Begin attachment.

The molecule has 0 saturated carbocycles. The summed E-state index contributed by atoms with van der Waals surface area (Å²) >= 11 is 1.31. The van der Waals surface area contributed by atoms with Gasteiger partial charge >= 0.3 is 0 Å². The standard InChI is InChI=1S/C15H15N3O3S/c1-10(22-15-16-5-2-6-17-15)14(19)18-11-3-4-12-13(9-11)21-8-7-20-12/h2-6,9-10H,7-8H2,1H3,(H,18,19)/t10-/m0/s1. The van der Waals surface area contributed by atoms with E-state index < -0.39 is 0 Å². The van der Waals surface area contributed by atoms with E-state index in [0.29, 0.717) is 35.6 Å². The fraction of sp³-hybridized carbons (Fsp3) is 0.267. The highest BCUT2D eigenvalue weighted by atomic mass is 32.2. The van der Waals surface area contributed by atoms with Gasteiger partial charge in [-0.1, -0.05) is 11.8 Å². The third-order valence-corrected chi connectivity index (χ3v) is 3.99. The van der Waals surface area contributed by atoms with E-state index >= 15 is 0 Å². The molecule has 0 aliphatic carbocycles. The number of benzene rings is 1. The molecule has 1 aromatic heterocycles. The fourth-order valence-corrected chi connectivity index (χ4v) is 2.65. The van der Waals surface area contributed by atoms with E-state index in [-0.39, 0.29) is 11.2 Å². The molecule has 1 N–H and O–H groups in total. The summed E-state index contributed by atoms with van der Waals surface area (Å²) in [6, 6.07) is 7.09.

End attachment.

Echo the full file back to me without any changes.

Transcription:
The molecule has 0 saturated carbocycles. The summed E-state index contributed by atoms with van der Waals surface area (Å²) >= 11 is 1.31. The van der Waals surface area contributed by atoms with Gasteiger partial charge >= 0.3 is 0 Å². The standard InChI is InChI=1S/C15H15N3O3S/c1-10(22-15-16-5-2-6-17-15)14(19)18-11-3-4-12-13(9-11)21-8-7-20-12/h2-6,9-10H,7-8H2,1H3,(H,18,19)/t10-/m0/s1. The van der Waals surface area contributed by atoms with E-state index < -0.39 is 0 Å². The van der Waals surface area contributed by atoms with E-state index in [0.29, 0.717) is 35.6 Å². The fraction of sp³-hybridized carbons (Fsp3) is 0.267. The highest BCUT2D eigenvalue weighted by atomic mass is 32.2. The van der Waals surface area contributed by atoms with Gasteiger partial charge in [-0.1, -0.05) is 11.8 Å². The third-order valence-corrected chi connectivity index (χ3v) is 3.99. The van der Waals surface area contributed by atoms with E-state index >= 15 is 0 Å². The molecule has 0 aliphatic carbocycles. The number of benzene rings is 1. The molecule has 1 aromatic heterocycles. The fourth-order valence-corrected chi connectivity index (χ4v) is 2.65. The van der Waals surface area contributed by atoms with E-state index in [-0.39, 0.29) is 11.2 Å². The molecule has 1 N–H and O–H groups in total. The summed E-state index contributed by atoms with van der Waals surface area (Å²) in [6, 6.07) is 7.09.